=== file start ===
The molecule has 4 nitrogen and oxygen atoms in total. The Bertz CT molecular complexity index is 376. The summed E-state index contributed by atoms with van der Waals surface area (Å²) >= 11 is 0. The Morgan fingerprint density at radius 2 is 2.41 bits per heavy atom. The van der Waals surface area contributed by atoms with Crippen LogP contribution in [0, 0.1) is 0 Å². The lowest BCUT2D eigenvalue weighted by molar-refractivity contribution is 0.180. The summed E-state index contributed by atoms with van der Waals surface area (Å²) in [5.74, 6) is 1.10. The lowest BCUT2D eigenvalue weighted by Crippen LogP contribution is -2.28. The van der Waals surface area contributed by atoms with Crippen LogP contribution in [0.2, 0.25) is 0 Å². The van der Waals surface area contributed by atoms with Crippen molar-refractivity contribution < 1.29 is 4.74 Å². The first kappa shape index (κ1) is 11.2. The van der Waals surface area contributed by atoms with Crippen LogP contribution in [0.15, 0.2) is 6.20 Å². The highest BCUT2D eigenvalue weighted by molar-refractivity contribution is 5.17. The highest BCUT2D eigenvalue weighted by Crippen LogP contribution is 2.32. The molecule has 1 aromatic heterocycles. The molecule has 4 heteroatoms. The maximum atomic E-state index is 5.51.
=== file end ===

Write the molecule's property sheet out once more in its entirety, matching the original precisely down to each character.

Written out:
The molecule has 4 nitrogen and oxygen atoms in total. The Bertz CT molecular complexity index is 376. The summed E-state index contributed by atoms with van der Waals surface area (Å²) >= 11 is 0. The Morgan fingerprint density at radius 2 is 2.41 bits per heavy atom. The van der Waals surface area contributed by atoms with Crippen LogP contribution in [0, 0.1) is 0 Å². The lowest BCUT2D eigenvalue weighted by molar-refractivity contribution is 0.180. The summed E-state index contributed by atoms with van der Waals surface area (Å²) in [5.74, 6) is 1.10. The lowest BCUT2D eigenvalue weighted by Crippen LogP contribution is -2.28. The van der Waals surface area contributed by atoms with Crippen LogP contribution in [0.2, 0.25) is 0 Å². The van der Waals surface area contributed by atoms with Crippen molar-refractivity contribution < 1.29 is 4.74 Å². The first kappa shape index (κ1) is 11.2. The van der Waals surface area contributed by atoms with Crippen LogP contribution in [0.15, 0.2) is 6.20 Å². The highest BCUT2D eigenvalue weighted by molar-refractivity contribution is 5.17. The highest BCUT2D eigenvalue weighted by Crippen LogP contribution is 2.32. The molecule has 1 aromatic heterocycles. The molecule has 4 heteroatoms. The maximum atomic E-state index is 5.51.